Lancaster initially argues he cannot release his ADEA claim. The ADEA incorporates by reference the enforcement provisions of the Fair Labor Standards Act (FLSA). See 29 U.S.C. § 626(b). Both the FLSA and the ADEA are silent on whether statutory claims may be privately released. The FLSA, however, has been interpreted to prohibit waiver through private releases of certain FLSA statutory coverages and rights. See, e.g., Tony & Susan Alamo Found. v. Secretary of Labor, 471 U.S. 290, 302, 105 S. Ct. 1953, 1962, 85 L. Ed. 2d 278 (1985); Barrentine v. Arkansas-Best Freight System, Inc., 450 U.S. 728, 745, 101 S. Ct. 1437, 1447, 67 L. Ed. 2d 641 (1981); D.A. Schulte, Inc. v. Gangi, 328 U.S. 108, 114, 66 S. Ct. 925, 928, 90 L. Ed. 1114 (1946); Brooklyn Sav. Bank v. O'Neil, 324 U.S. 697, 707, 65 S. Ct. 895, 902, 89 L. Ed. 1296 (1945). By implication, Lancaster argues, an employee's statutory rights under the ADEA are similarly not waivable through an unsupervised private release. We disagree.
This court has recently held ADEA claims involving bona fide factual disputes over the intent and motive of an employer for a termination may be validly settled in the manner undertaken here by Lancaster and Buerkle Buick. Moore v. McGraw Edison Co., 804 F.2d 1026, 1033 (8th Cir. 1986); see also Runyan v. National Cash Register Corp., 787 F.2d 1039 (6th Cir.) (en banc), cert. denied, --- U.S. ----, 107 S. Ct. 178, 95 L. Ed. 2d 114 (1986); 50 Fed.Reg. 40,870-71 (1985). Moore controls this case and permits the unsupervised release of Lancaster's ADEA claim.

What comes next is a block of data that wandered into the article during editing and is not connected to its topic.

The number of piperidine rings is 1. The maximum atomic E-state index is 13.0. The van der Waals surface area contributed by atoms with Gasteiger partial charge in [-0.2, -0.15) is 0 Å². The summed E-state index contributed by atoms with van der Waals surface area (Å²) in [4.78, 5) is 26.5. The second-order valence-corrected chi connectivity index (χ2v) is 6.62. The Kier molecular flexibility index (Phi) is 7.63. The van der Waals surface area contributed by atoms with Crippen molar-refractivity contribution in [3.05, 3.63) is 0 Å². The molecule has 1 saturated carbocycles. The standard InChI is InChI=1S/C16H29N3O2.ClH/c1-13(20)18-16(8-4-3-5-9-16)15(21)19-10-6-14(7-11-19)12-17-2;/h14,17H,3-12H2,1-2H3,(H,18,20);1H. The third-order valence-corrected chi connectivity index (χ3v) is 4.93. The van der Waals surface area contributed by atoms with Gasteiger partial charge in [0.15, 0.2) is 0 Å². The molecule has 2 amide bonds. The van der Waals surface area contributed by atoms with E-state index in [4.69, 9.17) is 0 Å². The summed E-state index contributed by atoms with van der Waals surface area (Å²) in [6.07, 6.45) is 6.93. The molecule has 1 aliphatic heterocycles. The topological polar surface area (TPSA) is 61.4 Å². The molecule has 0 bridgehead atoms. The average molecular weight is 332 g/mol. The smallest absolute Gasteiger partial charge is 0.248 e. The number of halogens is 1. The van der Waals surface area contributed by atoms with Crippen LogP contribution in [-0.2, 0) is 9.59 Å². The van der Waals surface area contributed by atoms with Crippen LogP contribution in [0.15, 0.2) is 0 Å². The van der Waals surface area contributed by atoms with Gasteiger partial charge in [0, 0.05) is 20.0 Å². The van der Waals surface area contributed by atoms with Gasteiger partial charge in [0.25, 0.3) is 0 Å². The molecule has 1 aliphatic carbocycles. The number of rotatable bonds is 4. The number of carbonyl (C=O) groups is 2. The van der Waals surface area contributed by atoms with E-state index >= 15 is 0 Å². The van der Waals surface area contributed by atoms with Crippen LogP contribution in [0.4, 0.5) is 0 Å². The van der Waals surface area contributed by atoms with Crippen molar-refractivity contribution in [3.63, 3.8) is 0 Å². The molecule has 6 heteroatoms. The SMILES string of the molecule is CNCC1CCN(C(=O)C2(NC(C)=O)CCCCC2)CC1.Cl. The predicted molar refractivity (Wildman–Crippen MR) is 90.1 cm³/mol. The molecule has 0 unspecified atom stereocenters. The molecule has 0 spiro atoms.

Lancaster next argues his ADEA claim is not barred because the termination agreement fails to mention expressly any release of claims under the ADEA. Moore does not require the termination agreement specifically to mention the ADEA. See Moore, 804 F.2d at 1033; see also Runyan, 787 F.2d at 1044 n. 10. We conclude Lancaster's broad release of all claims resulting from his termination also releases his ADEA claim.